August 12, 2010 — The University of Virginia is the top non-military-academy public university in Forbes Magazines "America's Best Colleges" rankings, released Wednesday.
U.Va. ranks 44th overall among the 610 schools on the Forbes list, which was compiled with the assistance of the Center for College Affordability & Productivity. The only public institutions rated higher are the United States Military Academy (No. 4), the U.S. Air Force Academy (No. 11) and the U.S. Naval Academy (No. 29).
In total, 88 of the top 100 schools on the Forbes list are private. Trailing U.Va. among public schools in the top 100 are the College of William & Mary (No. 46), Virginia Military Institute (No. 60), the University of North Carolina, Chapel Hill (No. 62), the University of California, Berkeley (No. 65), the University of California, Los Angeles (No. 71), the University of Michigan, Ann Arbor (No. 92), the University of Florida (No. 93) and the University of Illinois at Urbana-Champaign (No. 97).
The top-rated school was Williams College, followed by Princeton University, Amherst College, the U.S. Military Academy and the Massachusetts Institute of Technology.
The Forbes rankings have a heavy consumerist influence. In explaining its methodology, the business magazine wrote: "Americans spend more money on college education than nearly any other investment. Just as they want home inspectors to evaluate possible house purchases, and Consumer Reports or J.D. Power and Associates to help guide car purchases, they look to information providers like Forbes to assist them in their choice of colleges and universities."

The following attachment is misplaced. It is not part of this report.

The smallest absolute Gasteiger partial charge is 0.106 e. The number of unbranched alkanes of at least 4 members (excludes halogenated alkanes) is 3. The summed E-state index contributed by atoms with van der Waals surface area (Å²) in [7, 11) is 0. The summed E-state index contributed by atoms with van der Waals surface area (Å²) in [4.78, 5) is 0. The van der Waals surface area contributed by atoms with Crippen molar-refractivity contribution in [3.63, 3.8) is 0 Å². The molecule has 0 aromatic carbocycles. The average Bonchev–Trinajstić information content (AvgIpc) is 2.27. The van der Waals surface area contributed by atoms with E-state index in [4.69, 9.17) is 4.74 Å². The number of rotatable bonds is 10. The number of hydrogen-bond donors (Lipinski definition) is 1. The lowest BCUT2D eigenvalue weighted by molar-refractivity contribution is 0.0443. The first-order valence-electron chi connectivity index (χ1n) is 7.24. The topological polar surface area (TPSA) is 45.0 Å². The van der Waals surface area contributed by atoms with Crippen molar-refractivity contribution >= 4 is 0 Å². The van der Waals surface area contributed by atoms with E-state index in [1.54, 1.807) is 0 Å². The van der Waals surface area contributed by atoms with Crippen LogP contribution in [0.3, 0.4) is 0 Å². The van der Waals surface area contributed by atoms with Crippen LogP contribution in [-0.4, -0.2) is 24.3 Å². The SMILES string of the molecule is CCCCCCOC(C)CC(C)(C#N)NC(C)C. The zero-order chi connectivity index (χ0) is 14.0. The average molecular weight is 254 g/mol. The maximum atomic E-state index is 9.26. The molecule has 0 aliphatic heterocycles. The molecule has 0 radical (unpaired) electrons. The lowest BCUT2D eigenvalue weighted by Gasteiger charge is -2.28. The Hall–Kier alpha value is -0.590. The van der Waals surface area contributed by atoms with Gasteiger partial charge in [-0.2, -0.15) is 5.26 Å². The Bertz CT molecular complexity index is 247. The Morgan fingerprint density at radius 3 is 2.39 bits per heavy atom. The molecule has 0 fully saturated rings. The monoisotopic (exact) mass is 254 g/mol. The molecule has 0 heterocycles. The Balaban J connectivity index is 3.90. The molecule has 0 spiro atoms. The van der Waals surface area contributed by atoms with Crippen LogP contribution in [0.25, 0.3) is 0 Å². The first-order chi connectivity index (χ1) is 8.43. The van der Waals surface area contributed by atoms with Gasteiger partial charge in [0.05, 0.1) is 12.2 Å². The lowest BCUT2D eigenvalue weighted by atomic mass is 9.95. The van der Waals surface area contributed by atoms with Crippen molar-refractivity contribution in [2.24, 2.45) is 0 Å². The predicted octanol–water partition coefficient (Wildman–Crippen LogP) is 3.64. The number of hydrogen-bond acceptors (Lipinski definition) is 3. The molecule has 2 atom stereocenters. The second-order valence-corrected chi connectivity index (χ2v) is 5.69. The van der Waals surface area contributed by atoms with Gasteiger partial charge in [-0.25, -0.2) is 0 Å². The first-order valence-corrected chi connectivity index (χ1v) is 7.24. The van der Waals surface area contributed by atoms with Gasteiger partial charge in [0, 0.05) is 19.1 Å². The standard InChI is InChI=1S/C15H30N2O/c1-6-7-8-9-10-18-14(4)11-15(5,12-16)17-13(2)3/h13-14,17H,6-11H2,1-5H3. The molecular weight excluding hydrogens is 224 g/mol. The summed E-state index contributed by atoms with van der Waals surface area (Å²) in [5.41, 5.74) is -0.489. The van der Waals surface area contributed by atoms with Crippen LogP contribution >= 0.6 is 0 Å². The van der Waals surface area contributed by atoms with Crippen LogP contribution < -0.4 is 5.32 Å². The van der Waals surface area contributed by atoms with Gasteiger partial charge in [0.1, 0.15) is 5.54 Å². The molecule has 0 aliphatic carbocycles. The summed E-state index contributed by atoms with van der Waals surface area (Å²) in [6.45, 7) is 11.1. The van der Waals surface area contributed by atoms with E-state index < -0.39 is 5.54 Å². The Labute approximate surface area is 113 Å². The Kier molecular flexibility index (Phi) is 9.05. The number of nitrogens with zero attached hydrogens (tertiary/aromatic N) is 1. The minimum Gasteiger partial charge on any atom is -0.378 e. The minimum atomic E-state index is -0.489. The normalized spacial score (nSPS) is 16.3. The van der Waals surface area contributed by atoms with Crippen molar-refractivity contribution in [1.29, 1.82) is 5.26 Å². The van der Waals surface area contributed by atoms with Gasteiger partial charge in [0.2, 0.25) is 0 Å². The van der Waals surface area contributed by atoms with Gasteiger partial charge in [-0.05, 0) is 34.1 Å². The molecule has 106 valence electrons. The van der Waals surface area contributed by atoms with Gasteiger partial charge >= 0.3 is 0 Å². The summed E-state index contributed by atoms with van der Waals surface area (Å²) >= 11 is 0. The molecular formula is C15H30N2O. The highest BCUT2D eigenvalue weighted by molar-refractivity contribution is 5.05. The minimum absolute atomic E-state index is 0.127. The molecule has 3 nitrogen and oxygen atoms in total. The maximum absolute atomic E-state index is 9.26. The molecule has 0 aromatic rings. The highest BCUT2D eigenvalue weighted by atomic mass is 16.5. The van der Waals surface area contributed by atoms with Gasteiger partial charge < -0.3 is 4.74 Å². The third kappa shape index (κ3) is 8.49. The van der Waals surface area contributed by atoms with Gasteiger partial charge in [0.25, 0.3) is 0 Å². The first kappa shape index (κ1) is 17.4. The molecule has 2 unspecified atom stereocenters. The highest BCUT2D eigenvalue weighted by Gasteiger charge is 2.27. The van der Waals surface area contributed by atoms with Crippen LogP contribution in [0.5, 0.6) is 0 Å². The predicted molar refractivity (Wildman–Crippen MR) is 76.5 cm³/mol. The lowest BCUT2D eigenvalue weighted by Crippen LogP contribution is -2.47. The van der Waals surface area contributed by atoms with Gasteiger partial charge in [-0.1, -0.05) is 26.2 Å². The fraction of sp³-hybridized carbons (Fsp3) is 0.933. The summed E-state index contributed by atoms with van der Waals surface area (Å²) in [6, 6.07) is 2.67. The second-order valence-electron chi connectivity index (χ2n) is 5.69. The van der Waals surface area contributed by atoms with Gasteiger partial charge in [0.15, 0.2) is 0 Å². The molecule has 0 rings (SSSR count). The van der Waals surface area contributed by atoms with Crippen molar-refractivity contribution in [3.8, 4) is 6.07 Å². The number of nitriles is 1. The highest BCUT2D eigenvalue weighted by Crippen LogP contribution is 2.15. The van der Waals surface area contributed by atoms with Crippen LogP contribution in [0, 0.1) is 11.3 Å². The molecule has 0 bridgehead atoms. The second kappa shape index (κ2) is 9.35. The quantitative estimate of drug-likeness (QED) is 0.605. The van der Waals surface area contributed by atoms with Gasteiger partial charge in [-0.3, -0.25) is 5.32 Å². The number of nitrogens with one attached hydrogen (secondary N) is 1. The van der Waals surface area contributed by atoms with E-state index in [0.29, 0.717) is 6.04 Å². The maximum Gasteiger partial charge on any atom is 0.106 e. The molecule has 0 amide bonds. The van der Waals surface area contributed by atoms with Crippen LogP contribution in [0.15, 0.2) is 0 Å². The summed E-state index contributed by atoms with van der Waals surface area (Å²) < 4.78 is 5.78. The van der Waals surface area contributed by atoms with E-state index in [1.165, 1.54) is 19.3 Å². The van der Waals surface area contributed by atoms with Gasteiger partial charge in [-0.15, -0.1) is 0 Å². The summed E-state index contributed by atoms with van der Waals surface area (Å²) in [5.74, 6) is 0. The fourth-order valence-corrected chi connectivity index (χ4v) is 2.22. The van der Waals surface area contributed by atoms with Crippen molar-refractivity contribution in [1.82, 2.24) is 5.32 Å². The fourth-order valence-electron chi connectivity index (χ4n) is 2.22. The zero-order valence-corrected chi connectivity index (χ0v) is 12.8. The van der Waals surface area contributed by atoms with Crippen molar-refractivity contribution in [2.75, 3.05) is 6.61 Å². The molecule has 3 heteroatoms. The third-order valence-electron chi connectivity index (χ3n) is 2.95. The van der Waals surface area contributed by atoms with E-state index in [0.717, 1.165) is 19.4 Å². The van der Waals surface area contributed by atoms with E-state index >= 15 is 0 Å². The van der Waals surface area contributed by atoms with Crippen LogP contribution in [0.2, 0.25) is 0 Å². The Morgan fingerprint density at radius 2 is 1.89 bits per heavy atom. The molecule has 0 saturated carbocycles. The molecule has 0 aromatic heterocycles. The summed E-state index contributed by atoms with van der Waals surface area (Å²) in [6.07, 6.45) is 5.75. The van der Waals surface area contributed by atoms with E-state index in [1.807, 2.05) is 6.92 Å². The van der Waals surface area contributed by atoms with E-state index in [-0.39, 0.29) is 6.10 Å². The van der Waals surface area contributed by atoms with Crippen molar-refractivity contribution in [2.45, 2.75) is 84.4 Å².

To that end, rankings of student satisfaction – chiefly from RateMyProfessor.com – account for 27.5 percent of the score. Postgraduate success, including alumni salaries, are weighted 30 percent, and measures of student debt account for 17.5 percent of the score.
Also factored in are the four-year graduation rate (17.5 percent) and competitive awards won by students (7.5 percent).
The commonwealth of Virginia was well represented, with 17 schools appearing on the Forbes list. Besides U.Va., William & Mary and VMI, other Virginia schools listed included Washington and Lee University (No. 37), the University of Richmond (No. 84), Sweet Briar College (No. 87), Randolph-Macon College (No. 103), Virginia Tech (No. 156), James Madison University (No. 169), Hampden-Sydney College (No. 205), the University of Mary Washington (No. 208), Hollins University (No. 267), Randolph College (No. 272), Emory and Henry College (No. 278), George Mason University (No. 297), Roanoke College (No. 433) and Longwood University (No. 462).
In a separate ranking of "America's Best College Buys," Forbes rated U.Va. 43rd overall. Those rankings were derived by dividing each school's overall quality score by its 2008 tuition and fees.
The rankings do not take into direct account financial aid – though student debt factors into the overall quality score. In the Princeton Review "Guide to the 373 Best Colleges" released earlier this month, U.Va.'s financial aid program, AccessUVa, was rated second in the country.
Forbes released its rankings days before Tuesday's expected announcement of the closely watched U.S. News and World Report rankings.